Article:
The analyzed devices were 2100 nm emitting Distributed Feedback (DFB) GaSb-based laser diodes. The laser structures were grown on GaSb substrates by Molecular Beam Epitaxy (MBE). The active region consisted of several type I InGaAsSb quantum wells separated by AlGaAsSb barriers. The confinement and cladding layers were also different AlGaAsSb alloys. The structures were processed into narrow ridge laser diodes, and the DFB structure was realized by depositing a metal grating on both sides of the ridge. More details on the epilayer structure and processing technology for similar devices can be found in [8, 9]. The laser chips were mounted onto heat-spreaders and fiber-packaged in hermetic butterfly mounts, including an
integrated thermo-electrical controller, monitor photodiode and a temperature sensing element. The laser output was coupled to a SMF-28 single mode fiber.
The Optical Power-Current (P-I) characteristics were measured out of the fiber using a Thorlab laser driver and a Hamamatsu InGaAs photodetector. The calibration of the optical power was performed using a Newport thermopile as power detector. The subthreshold Current-Voltage characteristics (I-V) were measured using a Keithley SMU- 237 source. The lasing wavelength, as a function of current and temperature, was determined using a Bristol 721A wavelength meter. 20 devices were characterized and submitted to a detailed test plan , which in addition to radiation tests included mechanical, thermal cycles and lifetime tests. The most relevant electro-optical laser parameters are summarized in table I. It should be noted that the power delivered by the laser chip was much higher than the ex-fiber measured power due to the coupling losses, estimated to be 50%.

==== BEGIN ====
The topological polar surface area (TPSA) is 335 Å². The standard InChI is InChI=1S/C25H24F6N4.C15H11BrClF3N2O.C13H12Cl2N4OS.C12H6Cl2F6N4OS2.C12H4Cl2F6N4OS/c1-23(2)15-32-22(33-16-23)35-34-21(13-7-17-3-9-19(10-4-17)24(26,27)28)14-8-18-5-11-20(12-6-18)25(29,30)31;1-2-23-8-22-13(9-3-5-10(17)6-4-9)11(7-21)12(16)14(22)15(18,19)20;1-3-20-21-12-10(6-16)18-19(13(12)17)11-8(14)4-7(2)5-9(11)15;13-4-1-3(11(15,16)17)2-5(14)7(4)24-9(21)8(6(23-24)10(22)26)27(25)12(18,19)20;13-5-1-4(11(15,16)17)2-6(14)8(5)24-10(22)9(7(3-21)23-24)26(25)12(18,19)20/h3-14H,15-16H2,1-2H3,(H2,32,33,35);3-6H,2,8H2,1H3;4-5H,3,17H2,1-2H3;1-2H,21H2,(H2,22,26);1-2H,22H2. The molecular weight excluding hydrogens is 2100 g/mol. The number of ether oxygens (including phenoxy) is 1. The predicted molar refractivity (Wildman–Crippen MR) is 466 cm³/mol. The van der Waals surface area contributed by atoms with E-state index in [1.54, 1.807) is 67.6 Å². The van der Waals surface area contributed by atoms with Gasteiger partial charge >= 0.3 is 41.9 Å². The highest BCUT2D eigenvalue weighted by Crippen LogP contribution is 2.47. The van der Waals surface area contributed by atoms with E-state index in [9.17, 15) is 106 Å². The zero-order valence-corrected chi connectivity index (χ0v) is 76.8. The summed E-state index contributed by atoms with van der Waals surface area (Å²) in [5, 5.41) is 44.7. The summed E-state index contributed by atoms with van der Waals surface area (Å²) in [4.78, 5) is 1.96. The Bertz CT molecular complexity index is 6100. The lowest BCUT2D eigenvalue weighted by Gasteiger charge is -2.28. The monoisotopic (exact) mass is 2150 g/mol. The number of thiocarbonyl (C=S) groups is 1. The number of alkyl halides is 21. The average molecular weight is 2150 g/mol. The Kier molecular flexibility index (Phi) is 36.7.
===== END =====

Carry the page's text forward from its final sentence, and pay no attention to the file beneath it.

Three samples were exposed to a Total Ionization Dose (gamma radiation) up to 100 krad in four different steps at a dose of 550 rad/h using a cobalt-60 source in the facilities of Centro de Investigaciones Energéticas, Medioambientales y Tecnológicas (CIEMAT, Madrid, Spain). Three samples (one of them previously gamma irradiated) were exposed to Displacement Damage (DD) with proton radiation up to 2·1010 protons·cm-2 in three steps at 60 MeV and proton flux of 107 protons·cm-2s-1, in the facilities of the Catholic University of Louvain (UCL, Belgium). During the gamma-ray and proton irradation processes the sample temperature was 25 ºC and the devices were short circuited. The radiation conditions were selected as representative for a typical LEO (low earth orbit) satellite in a three year mission. The P-I and wavelength characteristics were measured after each radiation step, while the subthreshold I-V characteristics were measured initially and at the end of the test plan for each device. Two non-irradiated samples were used as reference.
GaSb-based DFB laser diodes emitting in the 2.1 μm wavelength range and integrated in a Butterfly package with an output power of around 10mW were evaluated in terms of radiation hardness for applications in a space environment. Radiation related degradation was not observed up to 100 krad of gamma radiation and up to 2·1010 protons·cm-2 at 60 keV. The results indicate that mid-infrared lasers based on GaSb are suitable candidates for space applications.